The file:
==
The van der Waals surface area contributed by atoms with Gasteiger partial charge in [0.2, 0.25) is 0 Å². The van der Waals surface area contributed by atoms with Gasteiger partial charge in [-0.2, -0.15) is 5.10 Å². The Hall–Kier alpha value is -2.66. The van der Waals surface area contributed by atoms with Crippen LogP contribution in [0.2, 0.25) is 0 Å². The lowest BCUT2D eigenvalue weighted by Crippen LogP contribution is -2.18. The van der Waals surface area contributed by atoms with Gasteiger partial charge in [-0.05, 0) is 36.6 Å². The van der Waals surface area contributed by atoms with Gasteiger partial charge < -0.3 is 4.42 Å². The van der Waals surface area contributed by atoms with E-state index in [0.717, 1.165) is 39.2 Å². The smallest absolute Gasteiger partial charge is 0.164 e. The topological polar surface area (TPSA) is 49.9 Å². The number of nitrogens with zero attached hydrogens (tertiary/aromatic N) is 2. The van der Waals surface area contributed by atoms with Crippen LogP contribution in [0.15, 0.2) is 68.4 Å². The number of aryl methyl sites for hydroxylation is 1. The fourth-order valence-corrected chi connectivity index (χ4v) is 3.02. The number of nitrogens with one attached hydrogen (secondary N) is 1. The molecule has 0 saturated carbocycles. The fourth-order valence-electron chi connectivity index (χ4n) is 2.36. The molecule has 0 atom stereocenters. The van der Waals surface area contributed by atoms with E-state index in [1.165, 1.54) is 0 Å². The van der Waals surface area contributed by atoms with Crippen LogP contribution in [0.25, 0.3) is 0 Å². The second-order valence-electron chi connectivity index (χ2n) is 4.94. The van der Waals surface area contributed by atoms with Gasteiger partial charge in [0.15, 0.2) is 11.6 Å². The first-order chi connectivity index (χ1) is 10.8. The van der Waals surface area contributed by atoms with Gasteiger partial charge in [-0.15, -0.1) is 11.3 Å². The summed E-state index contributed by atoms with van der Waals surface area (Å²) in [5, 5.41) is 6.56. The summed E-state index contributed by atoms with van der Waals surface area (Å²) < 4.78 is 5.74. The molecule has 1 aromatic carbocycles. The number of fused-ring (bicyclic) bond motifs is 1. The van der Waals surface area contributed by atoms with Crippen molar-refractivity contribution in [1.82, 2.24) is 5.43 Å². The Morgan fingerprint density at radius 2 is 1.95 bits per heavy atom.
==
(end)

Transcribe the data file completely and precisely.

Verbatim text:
The van der Waals surface area contributed by atoms with Gasteiger partial charge in [0.2, 0.25) is 0 Å². The van der Waals surface area contributed by atoms with Gasteiger partial charge in [-0.2, -0.15) is 5.10 Å². The Hall–Kier alpha value is -2.66. The van der Waals surface area contributed by atoms with Crippen LogP contribution in [0.2, 0.25) is 0 Å². The lowest BCUT2D eigenvalue weighted by Crippen LogP contribution is -2.18. The van der Waals surface area contributed by atoms with Gasteiger partial charge in [-0.05, 0) is 36.6 Å². The van der Waals surface area contributed by atoms with Gasteiger partial charge < -0.3 is 4.42 Å². The van der Waals surface area contributed by atoms with E-state index in [0.717, 1.165) is 39.2 Å². The smallest absolute Gasteiger partial charge is 0.164 e. The topological polar surface area (TPSA) is 49.9 Å². The number of nitrogens with zero attached hydrogens (tertiary/aromatic N) is 2. The van der Waals surface area contributed by atoms with Crippen LogP contribution in [0.15, 0.2) is 68.4 Å². The number of aryl methyl sites for hydroxylation is 1. The fourth-order valence-corrected chi connectivity index (χ4v) is 3.02. The number of nitrogens with one attached hydrogen (secondary N) is 1. The molecule has 0 saturated carbocycles. The fourth-order valence-electron chi connectivity index (χ4n) is 2.36. The molecule has 0 atom stereocenters. The van der Waals surface area contributed by atoms with E-state index in [1.165, 1.54) is 0 Å². The van der Waals surface area contributed by atoms with Crippen LogP contribution in [0.25, 0.3) is 0 Å². The second-order valence-electron chi connectivity index (χ2n) is 4.94. The van der Waals surface area contributed by atoms with Gasteiger partial charge in [0.15, 0.2) is 11.6 Å². The first-order chi connectivity index (χ1) is 10.8. The van der Waals surface area contributed by atoms with Gasteiger partial charge in [-0.15, -0.1) is 11.3 Å². The summed E-state index contributed by atoms with van der Waals surface area (Å²) in [5, 5.41) is 6.56. The summed E-state index contributed by atoms with van der Waals surface area (Å²) < 4.78 is 5.74. The molecule has 1 aromatic carbocycles. The number of fused-ring (bicyclic) bond motifs is 1. The van der Waals surface area contributed by atoms with Crippen molar-refractivity contribution in [1.82, 2.24) is 5.43 Å². The Morgan fingerprint density at radius 2 is 1.95 bits per heavy atom.